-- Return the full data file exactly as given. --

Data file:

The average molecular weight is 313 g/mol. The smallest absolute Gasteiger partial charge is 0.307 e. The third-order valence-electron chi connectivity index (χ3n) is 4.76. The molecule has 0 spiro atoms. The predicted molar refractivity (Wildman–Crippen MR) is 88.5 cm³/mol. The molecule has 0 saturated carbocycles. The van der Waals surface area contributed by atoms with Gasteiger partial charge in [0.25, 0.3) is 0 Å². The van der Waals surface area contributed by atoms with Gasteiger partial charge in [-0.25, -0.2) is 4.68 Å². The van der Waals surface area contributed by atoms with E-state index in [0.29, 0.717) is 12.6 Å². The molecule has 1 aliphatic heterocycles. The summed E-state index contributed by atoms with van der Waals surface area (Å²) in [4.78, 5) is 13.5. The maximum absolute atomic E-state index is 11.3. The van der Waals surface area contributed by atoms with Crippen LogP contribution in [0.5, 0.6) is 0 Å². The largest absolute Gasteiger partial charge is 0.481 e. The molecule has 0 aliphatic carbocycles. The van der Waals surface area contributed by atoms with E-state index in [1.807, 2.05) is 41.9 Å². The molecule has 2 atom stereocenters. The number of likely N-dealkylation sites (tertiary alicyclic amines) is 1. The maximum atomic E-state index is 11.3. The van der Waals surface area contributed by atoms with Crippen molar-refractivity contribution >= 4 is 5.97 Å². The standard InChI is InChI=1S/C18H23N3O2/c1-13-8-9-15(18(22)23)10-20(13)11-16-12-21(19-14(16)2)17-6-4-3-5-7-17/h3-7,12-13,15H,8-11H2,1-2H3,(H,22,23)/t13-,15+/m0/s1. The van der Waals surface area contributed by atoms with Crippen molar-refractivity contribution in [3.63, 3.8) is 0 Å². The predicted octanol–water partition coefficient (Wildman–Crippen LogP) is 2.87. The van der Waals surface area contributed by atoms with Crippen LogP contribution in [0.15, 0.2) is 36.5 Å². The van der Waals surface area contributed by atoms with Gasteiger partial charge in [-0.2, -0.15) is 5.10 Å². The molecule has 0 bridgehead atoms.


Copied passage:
The average molecular weight is 313 g/mol. The smallest absolute Gasteiger partial charge is 0.307 e. The third-order valence-electron chi connectivity index (χ3n) is 4.76. The molecule has 0 spiro atoms. The predicted molar refractivity (Wildman–Crippen MR) is 88.5 cm³/mol. The molecule has 0 saturated carbocycles. The van der Waals surface area contributed by atoms with Gasteiger partial charge in [0.25, 0.3) is 0 Å². The van der Waals surface area contributed by atoms with Gasteiger partial charge in [-0.25, -0.2) is 4.68 Å². The van der Waals surface area contributed by atoms with E-state index in [0.29, 0.717) is 12.6 Å². The molecule has 1 aliphatic heterocycles. The summed E-state index contributed by atoms with van der Waals surface area (Å²) in [4.78, 5) is 13.5. The maximum absolute atomic E-state index is 11.3. The van der Waals surface area contributed by atoms with Crippen LogP contribution in [0.5, 0.6) is 0 Å². The largest absolute Gasteiger partial charge is 0.481 e. The molecule has 0 aliphatic carbocycles. The van der Waals surface area contributed by atoms with E-state index in [1.807, 2.05) is 41.9 Å². The molecule has 2 atom stereocenters. The number of likely N-dealkylation sites (tertiary alicyclic amines) is 1. The maximum atomic E-state index is 11.3. The van der Waals surface area contributed by atoms with Crippen molar-refractivity contribution >= 4 is 5.97 Å². The standard InChI is InChI=1S/C18H23N3O2/c1-13-8-9-15(18(22)23)10-20(13)11-16-12-21(19-14(16)2)17-6-4-3-5-7-17/h3-7,12-13,15H,8-11H2,1-2H3,(H,22,23)/t13-,15+/m0/s1. The van der Waals surface area contributed by atoms with Crippen molar-refractivity contribution in [3.63, 3.8) is 0 Å². The predicted octanol–water partition coefficient (Wildman–Crippen LogP) is 2.87. The van der Waals surface area contributed by atoms with Crippen LogP contribution in [0.15, 0.2) is 36.5 Å². The van der Waals surface area contributed by atoms with Gasteiger partial charge in [-0.2, -0.15) is 5.10 Å². The molecule has 0 bridgehead atoms.